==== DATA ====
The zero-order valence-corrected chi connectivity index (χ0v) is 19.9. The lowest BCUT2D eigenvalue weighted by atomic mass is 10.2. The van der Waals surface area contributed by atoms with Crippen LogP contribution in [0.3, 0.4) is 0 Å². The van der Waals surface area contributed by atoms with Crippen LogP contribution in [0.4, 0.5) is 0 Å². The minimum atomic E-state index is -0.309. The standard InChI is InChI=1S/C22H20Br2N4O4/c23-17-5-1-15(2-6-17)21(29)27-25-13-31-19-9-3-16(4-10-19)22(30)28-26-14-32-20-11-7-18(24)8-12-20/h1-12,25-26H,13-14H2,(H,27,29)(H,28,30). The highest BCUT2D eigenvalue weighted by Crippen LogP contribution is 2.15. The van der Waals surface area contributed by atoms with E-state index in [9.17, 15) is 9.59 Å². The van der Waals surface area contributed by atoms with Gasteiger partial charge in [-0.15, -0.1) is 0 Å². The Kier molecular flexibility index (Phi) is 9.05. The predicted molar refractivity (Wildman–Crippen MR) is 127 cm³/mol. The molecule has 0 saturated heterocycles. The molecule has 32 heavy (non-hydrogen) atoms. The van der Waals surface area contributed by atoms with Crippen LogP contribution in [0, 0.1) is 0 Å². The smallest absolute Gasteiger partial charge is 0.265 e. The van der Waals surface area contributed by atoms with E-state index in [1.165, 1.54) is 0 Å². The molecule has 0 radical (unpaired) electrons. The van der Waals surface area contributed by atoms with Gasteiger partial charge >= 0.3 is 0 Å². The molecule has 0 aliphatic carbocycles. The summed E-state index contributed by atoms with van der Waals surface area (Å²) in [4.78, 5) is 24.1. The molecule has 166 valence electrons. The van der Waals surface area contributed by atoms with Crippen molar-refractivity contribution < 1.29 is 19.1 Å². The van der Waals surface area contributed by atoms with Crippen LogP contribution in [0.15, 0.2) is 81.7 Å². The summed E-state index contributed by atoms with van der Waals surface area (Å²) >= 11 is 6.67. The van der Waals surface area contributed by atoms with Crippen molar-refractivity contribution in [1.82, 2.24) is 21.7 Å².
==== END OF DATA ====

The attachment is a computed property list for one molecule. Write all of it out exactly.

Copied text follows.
The zero-order valence-corrected chi connectivity index (χ0v) is 19.9. The lowest BCUT2D eigenvalue weighted by atomic mass is 10.2. The van der Waals surface area contributed by atoms with Crippen LogP contribution in [0.3, 0.4) is 0 Å². The van der Waals surface area contributed by atoms with Crippen LogP contribution in [0.4, 0.5) is 0 Å². The minimum atomic E-state index is -0.309. The standard InChI is InChI=1S/C22H20Br2N4O4/c23-17-5-1-15(2-6-17)21(29)27-25-13-31-19-9-3-16(4-10-19)22(30)28-26-14-32-20-11-7-18(24)8-12-20/h1-12,25-26H,13-14H2,(H,27,29)(H,28,30). The highest BCUT2D eigenvalue weighted by Crippen LogP contribution is 2.15. The van der Waals surface area contributed by atoms with E-state index in [9.17, 15) is 9.59 Å². The van der Waals surface area contributed by atoms with Gasteiger partial charge in [-0.15, -0.1) is 0 Å². The Kier molecular flexibility index (Phi) is 9.05. The predicted molar refractivity (Wildman–Crippen MR) is 127 cm³/mol. The molecule has 0 saturated heterocycles. The molecule has 32 heavy (non-hydrogen) atoms. The van der Waals surface area contributed by atoms with Crippen LogP contribution in [0, 0.1) is 0 Å². The smallest absolute Gasteiger partial charge is 0.265 e. The van der Waals surface area contributed by atoms with E-state index in [1.165, 1.54) is 0 Å². The molecule has 0 radical (unpaired) electrons. The van der Waals surface area contributed by atoms with Gasteiger partial charge >= 0.3 is 0 Å². The molecule has 0 aliphatic carbocycles. The summed E-state index contributed by atoms with van der Waals surface area (Å²) in [4.78, 5) is 24.1. The molecule has 166 valence electrons. The van der Waals surface area contributed by atoms with Crippen molar-refractivity contribution < 1.29 is 19.1 Å². The van der Waals surface area contributed by atoms with Crippen LogP contribution in [0.15, 0.2) is 81.7 Å². The summed E-state index contributed by atoms with van der Waals surface area (Å²) >= 11 is 6.67. The van der Waals surface area contributed by atoms with Crippen molar-refractivity contribution in [1.82, 2.24) is 21.7 Å².